“I know where I want to go, it’s just a means of getting there,” Aaron says, holding up his props: a pair of plastic camouflage binoculars, a sharpie marker, four plastic Easter eggs, and a single green die. Aaron explains his first day out to me, pointing to a neat line of props. “Binoculars are for perspective; if you change how you see the world, the world changes,” he explains. “Eggs are for seeds; you reap what you sow. I want to get back into my kids’ lives on their terms” he goes on to acknowledge. As for the single die, “I’m not going to gamble [with what I have] so much anymore” he says. “A failure to plan is a plan for failure.” As for his support system? “Whatever you throw my way, I’m going to take,” he says. “I’ve been trying to grab whatever I can…by means of support, [in order to] start the amends process.”
The inmates, dealing with a host of challenges ranging from sobriety, anger management and mitigating the effects of trauma, find support in the arena that complements the therapy each receives at BCHC. Through a series of 90-minute sessions, Sumner and Sacco are able to bring to life, in a controlled environment, everyday scenarios that can be daunting for these men who see their rehabilitation as being hampered by a lack of tools. Sumner’s program was designed to enable success, and the root approach is teaching the “concept of observation and perception” Sumner says. “To observe cleanly [is to] see behaviors, rather than ascribe meaning [to actions]” she explains. “We always use clean language so we are not leading,” Sumner continues, pointing out that making assumptions, particularly about behavior, is what often leads to trouble in any relationship.
The experiential modality being espoused by Berkshire HorseWorks gets to the heart of the matter: one equine facilitated session is equal to four talk therapy sessions. As a result, these two modalities are used in conjunction with one another. When sharing space in the arena with horses, individuals get called out if there is incongruity between one’s speech and actions. While intimidating at first, it is this type of “aha moment…[that] helps facilitate transformation and change” says Sumner.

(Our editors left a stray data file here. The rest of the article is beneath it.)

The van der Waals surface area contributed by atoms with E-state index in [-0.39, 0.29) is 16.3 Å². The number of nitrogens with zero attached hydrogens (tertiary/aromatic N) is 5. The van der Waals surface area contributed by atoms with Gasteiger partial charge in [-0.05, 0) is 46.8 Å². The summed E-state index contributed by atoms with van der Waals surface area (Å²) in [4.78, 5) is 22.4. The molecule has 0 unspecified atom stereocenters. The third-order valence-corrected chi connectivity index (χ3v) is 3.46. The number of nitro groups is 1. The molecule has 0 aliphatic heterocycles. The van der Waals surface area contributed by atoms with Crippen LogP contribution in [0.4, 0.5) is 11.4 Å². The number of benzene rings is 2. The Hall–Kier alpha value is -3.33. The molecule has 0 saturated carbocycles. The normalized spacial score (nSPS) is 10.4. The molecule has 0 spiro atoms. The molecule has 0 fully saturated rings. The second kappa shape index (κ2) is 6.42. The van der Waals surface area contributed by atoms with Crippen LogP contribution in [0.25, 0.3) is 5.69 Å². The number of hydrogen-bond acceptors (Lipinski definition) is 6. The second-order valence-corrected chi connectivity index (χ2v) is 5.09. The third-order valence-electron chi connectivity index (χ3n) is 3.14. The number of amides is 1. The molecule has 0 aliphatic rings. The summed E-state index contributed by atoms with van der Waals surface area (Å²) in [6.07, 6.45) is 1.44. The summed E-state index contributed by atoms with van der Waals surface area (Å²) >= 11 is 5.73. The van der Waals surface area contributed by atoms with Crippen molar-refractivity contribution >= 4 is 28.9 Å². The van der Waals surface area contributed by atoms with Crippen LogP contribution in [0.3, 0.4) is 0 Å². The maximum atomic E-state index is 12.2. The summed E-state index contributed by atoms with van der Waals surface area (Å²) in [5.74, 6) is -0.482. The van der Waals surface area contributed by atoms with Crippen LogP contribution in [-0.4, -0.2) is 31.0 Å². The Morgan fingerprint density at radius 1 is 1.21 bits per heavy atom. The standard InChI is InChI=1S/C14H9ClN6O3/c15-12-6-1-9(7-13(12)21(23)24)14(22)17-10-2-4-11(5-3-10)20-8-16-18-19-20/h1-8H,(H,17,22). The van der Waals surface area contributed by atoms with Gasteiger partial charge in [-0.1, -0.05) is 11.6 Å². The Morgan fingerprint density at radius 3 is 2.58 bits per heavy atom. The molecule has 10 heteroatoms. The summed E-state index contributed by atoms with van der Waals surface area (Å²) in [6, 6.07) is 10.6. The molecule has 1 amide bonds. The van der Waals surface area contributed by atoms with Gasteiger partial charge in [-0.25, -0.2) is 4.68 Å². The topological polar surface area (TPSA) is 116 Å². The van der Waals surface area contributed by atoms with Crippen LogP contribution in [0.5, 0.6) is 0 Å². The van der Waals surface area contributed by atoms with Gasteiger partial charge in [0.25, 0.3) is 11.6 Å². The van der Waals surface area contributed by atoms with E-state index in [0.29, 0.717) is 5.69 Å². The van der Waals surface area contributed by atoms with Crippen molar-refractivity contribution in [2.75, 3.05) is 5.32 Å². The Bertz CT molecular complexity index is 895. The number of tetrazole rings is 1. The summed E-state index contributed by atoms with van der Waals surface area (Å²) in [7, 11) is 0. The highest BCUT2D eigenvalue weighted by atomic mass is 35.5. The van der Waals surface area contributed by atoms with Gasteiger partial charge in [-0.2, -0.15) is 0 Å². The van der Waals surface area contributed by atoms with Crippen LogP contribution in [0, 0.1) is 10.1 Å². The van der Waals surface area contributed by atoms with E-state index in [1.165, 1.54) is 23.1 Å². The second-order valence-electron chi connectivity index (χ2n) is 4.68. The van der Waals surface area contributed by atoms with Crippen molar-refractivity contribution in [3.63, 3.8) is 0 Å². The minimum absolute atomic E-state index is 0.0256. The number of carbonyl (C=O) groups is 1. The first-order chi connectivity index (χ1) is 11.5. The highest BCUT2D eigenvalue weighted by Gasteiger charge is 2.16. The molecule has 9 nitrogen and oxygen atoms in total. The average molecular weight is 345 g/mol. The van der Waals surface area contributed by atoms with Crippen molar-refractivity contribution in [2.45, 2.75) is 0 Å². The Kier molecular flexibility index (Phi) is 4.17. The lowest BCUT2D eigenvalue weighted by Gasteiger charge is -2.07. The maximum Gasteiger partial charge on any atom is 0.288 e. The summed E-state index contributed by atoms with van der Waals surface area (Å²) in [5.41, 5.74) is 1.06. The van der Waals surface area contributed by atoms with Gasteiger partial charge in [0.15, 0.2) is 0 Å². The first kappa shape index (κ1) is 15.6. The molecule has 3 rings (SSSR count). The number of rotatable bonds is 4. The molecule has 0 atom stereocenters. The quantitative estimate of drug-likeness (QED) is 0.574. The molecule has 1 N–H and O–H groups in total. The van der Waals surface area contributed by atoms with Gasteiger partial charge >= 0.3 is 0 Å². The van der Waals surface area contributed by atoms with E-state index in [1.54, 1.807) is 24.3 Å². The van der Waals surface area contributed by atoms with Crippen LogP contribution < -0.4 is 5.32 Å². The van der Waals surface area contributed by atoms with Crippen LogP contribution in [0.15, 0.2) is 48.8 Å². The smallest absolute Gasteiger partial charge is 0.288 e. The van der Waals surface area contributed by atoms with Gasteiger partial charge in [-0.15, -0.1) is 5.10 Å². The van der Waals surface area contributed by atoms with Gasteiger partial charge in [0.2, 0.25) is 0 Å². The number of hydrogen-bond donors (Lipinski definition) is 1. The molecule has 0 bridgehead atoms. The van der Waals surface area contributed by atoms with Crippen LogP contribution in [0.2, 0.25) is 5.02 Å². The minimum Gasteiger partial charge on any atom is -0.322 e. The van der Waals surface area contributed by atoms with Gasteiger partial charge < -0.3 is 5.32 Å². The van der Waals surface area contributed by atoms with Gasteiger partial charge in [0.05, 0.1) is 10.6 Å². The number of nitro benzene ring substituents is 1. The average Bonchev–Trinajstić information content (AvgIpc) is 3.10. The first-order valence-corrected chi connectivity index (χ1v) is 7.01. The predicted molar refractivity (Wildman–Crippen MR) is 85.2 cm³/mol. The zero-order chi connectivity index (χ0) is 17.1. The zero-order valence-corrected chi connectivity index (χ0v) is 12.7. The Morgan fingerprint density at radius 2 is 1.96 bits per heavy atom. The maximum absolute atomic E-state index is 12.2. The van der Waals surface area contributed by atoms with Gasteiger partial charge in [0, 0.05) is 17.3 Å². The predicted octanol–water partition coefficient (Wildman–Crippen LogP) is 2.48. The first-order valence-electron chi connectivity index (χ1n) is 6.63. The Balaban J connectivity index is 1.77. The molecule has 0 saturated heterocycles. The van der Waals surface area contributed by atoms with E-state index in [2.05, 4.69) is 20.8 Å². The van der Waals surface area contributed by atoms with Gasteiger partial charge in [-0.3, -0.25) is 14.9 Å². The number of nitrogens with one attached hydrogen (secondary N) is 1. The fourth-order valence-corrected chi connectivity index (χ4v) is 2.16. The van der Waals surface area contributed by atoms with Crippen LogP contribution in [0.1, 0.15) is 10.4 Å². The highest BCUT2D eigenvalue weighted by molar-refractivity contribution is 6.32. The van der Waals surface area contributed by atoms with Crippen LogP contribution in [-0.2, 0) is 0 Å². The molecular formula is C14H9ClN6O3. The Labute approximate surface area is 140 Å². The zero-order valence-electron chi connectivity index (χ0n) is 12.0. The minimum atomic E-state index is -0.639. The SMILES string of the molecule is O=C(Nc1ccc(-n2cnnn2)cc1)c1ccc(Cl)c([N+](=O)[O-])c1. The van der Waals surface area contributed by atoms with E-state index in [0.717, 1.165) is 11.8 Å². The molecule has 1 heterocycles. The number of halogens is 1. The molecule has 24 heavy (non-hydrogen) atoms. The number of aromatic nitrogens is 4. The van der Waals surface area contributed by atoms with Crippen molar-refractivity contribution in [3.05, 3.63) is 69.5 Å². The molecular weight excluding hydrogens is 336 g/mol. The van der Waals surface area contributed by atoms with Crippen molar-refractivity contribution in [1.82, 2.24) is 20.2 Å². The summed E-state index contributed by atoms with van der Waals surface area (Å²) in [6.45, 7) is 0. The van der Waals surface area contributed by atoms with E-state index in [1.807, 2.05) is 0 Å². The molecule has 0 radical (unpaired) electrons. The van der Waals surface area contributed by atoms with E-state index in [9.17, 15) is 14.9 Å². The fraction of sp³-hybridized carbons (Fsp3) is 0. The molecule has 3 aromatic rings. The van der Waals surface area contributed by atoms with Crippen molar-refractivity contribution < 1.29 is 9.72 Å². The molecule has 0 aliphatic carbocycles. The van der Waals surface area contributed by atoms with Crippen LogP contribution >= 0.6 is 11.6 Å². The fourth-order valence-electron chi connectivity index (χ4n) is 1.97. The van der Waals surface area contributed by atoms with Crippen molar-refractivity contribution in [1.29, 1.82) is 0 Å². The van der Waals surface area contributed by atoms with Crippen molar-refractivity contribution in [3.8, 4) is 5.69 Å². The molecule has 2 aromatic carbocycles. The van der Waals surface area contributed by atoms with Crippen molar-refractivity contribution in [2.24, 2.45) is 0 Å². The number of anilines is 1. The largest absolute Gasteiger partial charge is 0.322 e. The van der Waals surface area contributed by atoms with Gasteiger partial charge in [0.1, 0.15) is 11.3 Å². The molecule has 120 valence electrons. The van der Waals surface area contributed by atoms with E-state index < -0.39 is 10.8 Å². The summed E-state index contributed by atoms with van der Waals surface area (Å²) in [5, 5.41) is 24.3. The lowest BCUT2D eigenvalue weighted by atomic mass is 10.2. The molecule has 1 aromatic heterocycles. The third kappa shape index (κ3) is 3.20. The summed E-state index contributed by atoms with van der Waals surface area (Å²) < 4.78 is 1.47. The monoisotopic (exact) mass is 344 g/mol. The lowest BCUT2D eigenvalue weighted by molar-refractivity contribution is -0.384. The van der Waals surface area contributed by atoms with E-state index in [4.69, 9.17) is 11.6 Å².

At BHW, the emphasis is on non-mounted activities which incorporate horses and require individuals or groups to discover and apply certain skills. Participants learn about themselves and others by connecting with the horses and then observing and discussing the team dynamics, behaviors, and patterns that arise. What happens in the arena is often a metaphor for one’s life, family or group interaction. For Carlton, the horses represent family; for Hal, they are a symbol of his faith, a constant that keeps him firmly footed in reaching his goals: to get back to his son and to living. And these men are just one of myriad groups growing within the literal and figurative arena at BHW. The Rex Foundation, created by members, family and friends of the Grateful Dead, recently granted $5,000 to fund an 8-week empowerment program for young girls coming from abusive homes and foster care. Since opening its doors, Berkshire HorseWorks has provided services to nearly 300 clients, most of whom are suffering from mental and behavioral challenges.
“My hope when starting this business was to be able to help organizations and our community concurrently. If we can offer a new way for people to honestly examine themselves and their impact on team dynamics while facilitating change through effective communication, increased problem solving and creative thinking, then that will lead to more productive and healthier relationships all around,” said Sumner, Founder and Executive Director of Berkshire HorseWorks. Registration for her event, “Horses and Hikers for Healing,” will open on-site at 9 on Saturday morning; the hike begins at 10 with a BBQ and hoedown to follow at 1 p.m. Individual registration fee is $35, and $55 for a family of up to five (children 8 and under are free). For more information or to register, visit www.berkshirehorseworks.org or call 310-488-9777.